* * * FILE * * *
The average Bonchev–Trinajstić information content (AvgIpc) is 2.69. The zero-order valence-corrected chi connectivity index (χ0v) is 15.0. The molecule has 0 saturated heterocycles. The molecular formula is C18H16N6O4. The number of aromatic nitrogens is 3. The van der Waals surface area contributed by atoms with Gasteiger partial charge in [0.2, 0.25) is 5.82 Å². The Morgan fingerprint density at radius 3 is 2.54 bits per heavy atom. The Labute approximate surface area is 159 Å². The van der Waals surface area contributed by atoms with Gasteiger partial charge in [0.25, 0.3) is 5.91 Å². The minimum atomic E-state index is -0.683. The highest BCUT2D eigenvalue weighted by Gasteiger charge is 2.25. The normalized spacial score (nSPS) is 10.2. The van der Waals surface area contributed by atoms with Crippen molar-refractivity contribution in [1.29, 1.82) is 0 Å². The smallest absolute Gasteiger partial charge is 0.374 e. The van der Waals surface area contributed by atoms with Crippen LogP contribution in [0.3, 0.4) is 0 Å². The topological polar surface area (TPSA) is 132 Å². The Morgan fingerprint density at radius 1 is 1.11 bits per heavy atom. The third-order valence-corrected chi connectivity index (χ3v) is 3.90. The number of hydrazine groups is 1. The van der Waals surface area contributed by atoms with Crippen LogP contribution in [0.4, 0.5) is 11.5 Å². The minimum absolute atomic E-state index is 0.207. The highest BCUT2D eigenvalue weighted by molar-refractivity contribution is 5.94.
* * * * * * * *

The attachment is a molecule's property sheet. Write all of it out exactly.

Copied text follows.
The average Bonchev–Trinajstić information content (AvgIpc) is 2.69. The zero-order valence-corrected chi connectivity index (χ0v) is 15.0. The molecule has 0 saturated heterocycles. The molecular formula is C18H16N6O4. The number of aromatic nitrogens is 3. The van der Waals surface area contributed by atoms with Gasteiger partial charge in [0.2, 0.25) is 5.82 Å². The Morgan fingerprint density at radius 3 is 2.54 bits per heavy atom. The Labute approximate surface area is 159 Å². The van der Waals surface area contributed by atoms with Gasteiger partial charge in [0.25, 0.3) is 5.91 Å². The minimum atomic E-state index is -0.683. The highest BCUT2D eigenvalue weighted by Gasteiger charge is 2.25. The normalized spacial score (nSPS) is 10.2. The van der Waals surface area contributed by atoms with Crippen molar-refractivity contribution in [1.29, 1.82) is 0 Å². The smallest absolute Gasteiger partial charge is 0.374 e. The van der Waals surface area contributed by atoms with Crippen LogP contribution in [0.3, 0.4) is 0 Å². The topological polar surface area (TPSA) is 132 Å². The Morgan fingerprint density at radius 1 is 1.11 bits per heavy atom. The third-order valence-corrected chi connectivity index (χ3v) is 3.90. The number of hydrazine groups is 1. The van der Waals surface area contributed by atoms with Crippen LogP contribution in [0.4, 0.5) is 11.5 Å². The minimum absolute atomic E-state index is 0.207. The highest BCUT2D eigenvalue weighted by molar-refractivity contribution is 5.94.